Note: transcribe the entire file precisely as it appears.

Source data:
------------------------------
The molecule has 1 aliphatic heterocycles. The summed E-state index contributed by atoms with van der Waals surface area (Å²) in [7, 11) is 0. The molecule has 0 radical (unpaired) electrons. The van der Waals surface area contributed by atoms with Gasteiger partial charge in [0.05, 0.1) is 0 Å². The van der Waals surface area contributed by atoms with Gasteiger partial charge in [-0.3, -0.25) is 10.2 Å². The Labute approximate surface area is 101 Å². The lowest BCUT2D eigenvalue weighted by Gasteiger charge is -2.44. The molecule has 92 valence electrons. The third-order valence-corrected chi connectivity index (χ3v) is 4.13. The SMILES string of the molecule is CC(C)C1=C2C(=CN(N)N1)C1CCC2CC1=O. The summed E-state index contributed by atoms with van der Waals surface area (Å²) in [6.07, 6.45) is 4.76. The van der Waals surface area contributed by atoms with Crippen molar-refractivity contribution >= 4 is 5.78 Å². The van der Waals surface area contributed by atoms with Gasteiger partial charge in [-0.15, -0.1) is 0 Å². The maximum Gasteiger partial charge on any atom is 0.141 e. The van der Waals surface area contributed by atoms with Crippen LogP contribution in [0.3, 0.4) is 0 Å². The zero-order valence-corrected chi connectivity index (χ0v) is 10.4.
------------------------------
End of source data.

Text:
The molecule has 1 aliphatic heterocycles. The summed E-state index contributed by atoms with van der Waals surface area (Å²) in [7, 11) is 0. The molecule has 0 radical (unpaired) electrons. The van der Waals surface area contributed by atoms with Gasteiger partial charge in [0.05, 0.1) is 0 Å². The van der Waals surface area contributed by atoms with Gasteiger partial charge in [-0.3, -0.25) is 10.2 Å². The Labute approximate surface area is 101 Å². The lowest BCUT2D eigenvalue weighted by Gasteiger charge is -2.44. The molecule has 92 valence electrons. The third-order valence-corrected chi connectivity index (χ3v) is 4.13. The SMILES string of the molecule is CC(C)C1=C2C(=CN(N)N1)C1CCC2CC1=O. The summed E-state index contributed by atoms with van der Waals surface area (Å²) in [6.07, 6.45) is 4.76. The van der Waals surface area contributed by atoms with Crippen molar-refractivity contribution >= 4 is 5.78 Å². The van der Waals surface area contributed by atoms with Gasteiger partial charge in [-0.15, -0.1) is 0 Å². The maximum Gasteiger partial charge on any atom is 0.141 e. The van der Waals surface area contributed by atoms with Crippen LogP contribution in [0.3, 0.4) is 0 Å². The zero-order valence-corrected chi connectivity index (χ0v) is 10.4.